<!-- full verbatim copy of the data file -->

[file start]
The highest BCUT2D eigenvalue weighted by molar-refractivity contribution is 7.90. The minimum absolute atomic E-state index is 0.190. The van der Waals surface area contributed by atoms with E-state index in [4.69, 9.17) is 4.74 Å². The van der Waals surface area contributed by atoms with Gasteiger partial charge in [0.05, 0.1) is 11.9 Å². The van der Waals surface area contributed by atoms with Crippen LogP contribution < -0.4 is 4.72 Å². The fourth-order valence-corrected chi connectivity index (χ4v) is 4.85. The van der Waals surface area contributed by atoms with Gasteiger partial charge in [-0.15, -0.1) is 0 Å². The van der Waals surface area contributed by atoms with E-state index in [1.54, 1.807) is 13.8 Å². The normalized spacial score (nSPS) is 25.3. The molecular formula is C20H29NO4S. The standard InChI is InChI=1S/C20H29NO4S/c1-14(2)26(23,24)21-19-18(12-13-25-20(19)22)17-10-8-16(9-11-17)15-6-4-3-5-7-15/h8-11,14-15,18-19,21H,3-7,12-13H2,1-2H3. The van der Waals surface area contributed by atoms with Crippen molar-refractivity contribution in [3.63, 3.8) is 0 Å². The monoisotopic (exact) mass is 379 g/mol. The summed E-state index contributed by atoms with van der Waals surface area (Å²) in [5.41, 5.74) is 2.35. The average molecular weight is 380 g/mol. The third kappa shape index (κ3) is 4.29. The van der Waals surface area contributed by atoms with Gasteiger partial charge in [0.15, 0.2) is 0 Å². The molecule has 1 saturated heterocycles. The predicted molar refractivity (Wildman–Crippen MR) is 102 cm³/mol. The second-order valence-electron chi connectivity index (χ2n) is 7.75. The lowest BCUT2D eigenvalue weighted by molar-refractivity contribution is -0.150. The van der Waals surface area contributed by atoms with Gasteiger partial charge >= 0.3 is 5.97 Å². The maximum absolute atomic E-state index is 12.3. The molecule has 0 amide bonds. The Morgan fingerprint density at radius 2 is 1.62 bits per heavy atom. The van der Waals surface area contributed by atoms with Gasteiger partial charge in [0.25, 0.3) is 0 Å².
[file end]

The highest BCUT2D eigenvalue weighted by molar-refractivity contribution is 7.90. The minimum absolute atomic E-state index is 0.190. The van der Waals surface area contributed by atoms with E-state index in [4.69, 9.17) is 4.74 Å². The van der Waals surface area contributed by atoms with Gasteiger partial charge in [0.05, 0.1) is 11.9 Å². The van der Waals surface area contributed by atoms with Crippen LogP contribution < -0.4 is 4.72 Å². The fourth-order valence-corrected chi connectivity index (χ4v) is 4.85. The van der Waals surface area contributed by atoms with Gasteiger partial charge in [-0.15, -0.1) is 0 Å². The van der Waals surface area contributed by atoms with E-state index in [1.54, 1.807) is 13.8 Å². The normalized spacial score (nSPS) is 25.3. The molecular formula is C20H29NO4S. The standard InChI is InChI=1S/C20H29NO4S/c1-14(2)26(23,24)21-19-18(12-13-25-20(19)22)17-10-8-16(9-11-17)15-6-4-3-5-7-15/h8-11,14-15,18-19,21H,3-7,12-13H2,1-2H3. The van der Waals surface area contributed by atoms with Crippen molar-refractivity contribution in [3.63, 3.8) is 0 Å². The monoisotopic (exact) mass is 379 g/mol. The summed E-state index contributed by atoms with van der Waals surface area (Å²) in [5.41, 5.74) is 2.35. The average molecular weight is 380 g/mol. The third kappa shape index (κ3) is 4.29. The van der Waals surface area contributed by atoms with Gasteiger partial charge in [0.15, 0.2) is 0 Å². The molecule has 1 saturated heterocycles. The predicted molar refractivity (Wildman–Crippen MR) is 102 cm³/mol. The second-order valence-electron chi connectivity index (χ2n) is 7.75. The lowest BCUT2D eigenvalue weighted by molar-refractivity contribution is -0.150. The van der Waals surface area contributed by atoms with Gasteiger partial charge >= 0.3 is 5.97 Å². The maximum absolute atomic E-state index is 12.3. The molecule has 0 amide bonds. The Morgan fingerprint density at radius 2 is 1.62 bits per heavy atom. The van der Waals surface area contributed by atoms with Gasteiger partial charge in [0.25, 0.3) is 0 Å².